While things have mostly changed for the better, in the early days some customers were hesitant to engage as they were not used to a women sales rep in beer (one assumes this might have been different in wine – who knows). I asked about how Hannah overcame this, and if her approach was different or considered as she was representing her employer. She comments that she’s not a very confrontational person – even with her Scottish roots – which must help, both professionally and personally. She simply remained persistent and polite in her engagements. And, she used the challenges as opportunities to educate, and to demonstrate her beer knowledge. Hannah tells me of working through the, “no such thing as a man’s beer and a girl’s beer” with more than one customer to help break down the stereotypes. Alongside this, she helped break them by being herself.

Hannah’s beer knowledge is something she should be proud of – even if she might not frame it this way herself! When we met, she’s just finished an in-house tasting and evaluation afternoon – a regular Friday occurrence. And, it’s more than just a way to kick off beer o’clock. It’s one of the mechanisms used by Garage Project to undertake quality analysis of the beer. Hannah comments that the team take notes to feed back to the brewery team, so there’s a focus on constant improvement - it’s definitely harder that it sounds. You have to know beer and the beers you’re tasting. For this reason, the tasting and evaluation sessions are also a way of Garage Project ensuring that that their staff constantly build their skills and know what they’re selling. This is necessary, as they’re so regularly pushing the boundaries.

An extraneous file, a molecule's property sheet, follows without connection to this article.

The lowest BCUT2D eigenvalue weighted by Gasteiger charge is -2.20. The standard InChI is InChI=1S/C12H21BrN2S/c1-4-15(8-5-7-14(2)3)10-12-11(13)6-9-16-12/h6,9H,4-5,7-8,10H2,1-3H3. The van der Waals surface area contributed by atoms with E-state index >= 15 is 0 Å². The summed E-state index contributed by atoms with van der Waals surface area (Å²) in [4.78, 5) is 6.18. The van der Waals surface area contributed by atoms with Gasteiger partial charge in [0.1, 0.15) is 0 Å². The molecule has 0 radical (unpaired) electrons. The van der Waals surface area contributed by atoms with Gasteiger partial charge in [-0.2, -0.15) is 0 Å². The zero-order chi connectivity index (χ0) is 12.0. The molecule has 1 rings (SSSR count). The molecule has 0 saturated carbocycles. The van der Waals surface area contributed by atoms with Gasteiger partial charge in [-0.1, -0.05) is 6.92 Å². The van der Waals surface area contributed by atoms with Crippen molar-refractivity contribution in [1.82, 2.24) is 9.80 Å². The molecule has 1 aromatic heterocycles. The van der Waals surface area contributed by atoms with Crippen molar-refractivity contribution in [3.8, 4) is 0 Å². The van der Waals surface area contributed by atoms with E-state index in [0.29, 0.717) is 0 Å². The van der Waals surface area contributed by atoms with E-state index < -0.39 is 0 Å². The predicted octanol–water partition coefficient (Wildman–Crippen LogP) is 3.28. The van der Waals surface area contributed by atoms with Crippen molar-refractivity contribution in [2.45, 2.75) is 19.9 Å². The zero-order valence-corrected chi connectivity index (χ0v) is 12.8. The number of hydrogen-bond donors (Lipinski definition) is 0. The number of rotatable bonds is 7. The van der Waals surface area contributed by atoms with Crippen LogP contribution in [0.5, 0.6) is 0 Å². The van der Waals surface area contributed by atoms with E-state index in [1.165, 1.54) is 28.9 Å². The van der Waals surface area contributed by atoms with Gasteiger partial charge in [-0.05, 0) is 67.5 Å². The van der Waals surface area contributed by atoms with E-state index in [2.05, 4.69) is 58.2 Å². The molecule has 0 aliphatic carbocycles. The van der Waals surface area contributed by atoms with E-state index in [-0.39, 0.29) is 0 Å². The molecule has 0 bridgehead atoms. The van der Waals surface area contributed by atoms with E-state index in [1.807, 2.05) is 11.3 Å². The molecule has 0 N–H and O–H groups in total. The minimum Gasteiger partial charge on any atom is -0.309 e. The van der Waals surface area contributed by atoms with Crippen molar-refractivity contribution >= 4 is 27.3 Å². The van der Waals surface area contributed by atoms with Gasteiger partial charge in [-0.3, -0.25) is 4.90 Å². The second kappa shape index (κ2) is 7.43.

Hannah is also one of a handful of Certified Cicerones® having studied and sat the exam with a group of her Garage Project colleagues last year. She didn’t pass the first time – the exam is much harder that most people think - but got through the second time around. She enjoyed the discipline of study and one of the things she’s looking forward to is continuing to expand her knowledge of beer. She’s also looking forward to the opportunities that might come from Hāpi Hop Research Centre– something that’s been mentioned by quite a few people we’ve chatted to recently. She sees it as providing the potential to expand the growing region for hops in New Zealand. She’s also excited about the improvements in the quality of beer she’s seen across New Zealand and comments that “she’s riding the wave”…let’s hope it’s a tidal wave!

NB: Steph will be running the Cicerone® exam in New Zealand this year - Full disclosure of an interest.


Tuesday, 26 March 2019 16:43

It's Choice Bro

Like many of our brewers, Kerry Gray, Head Brewer of Choice Bros Brewery, found his true love of beer while travelling in the United Kingdom and Europe. He drank English cask ales, refined German lagers and an amazing range of Belgian beers. And, like many, when he came home, the local selection of New Zealand draughts and lagers no longer satisfied his tastes.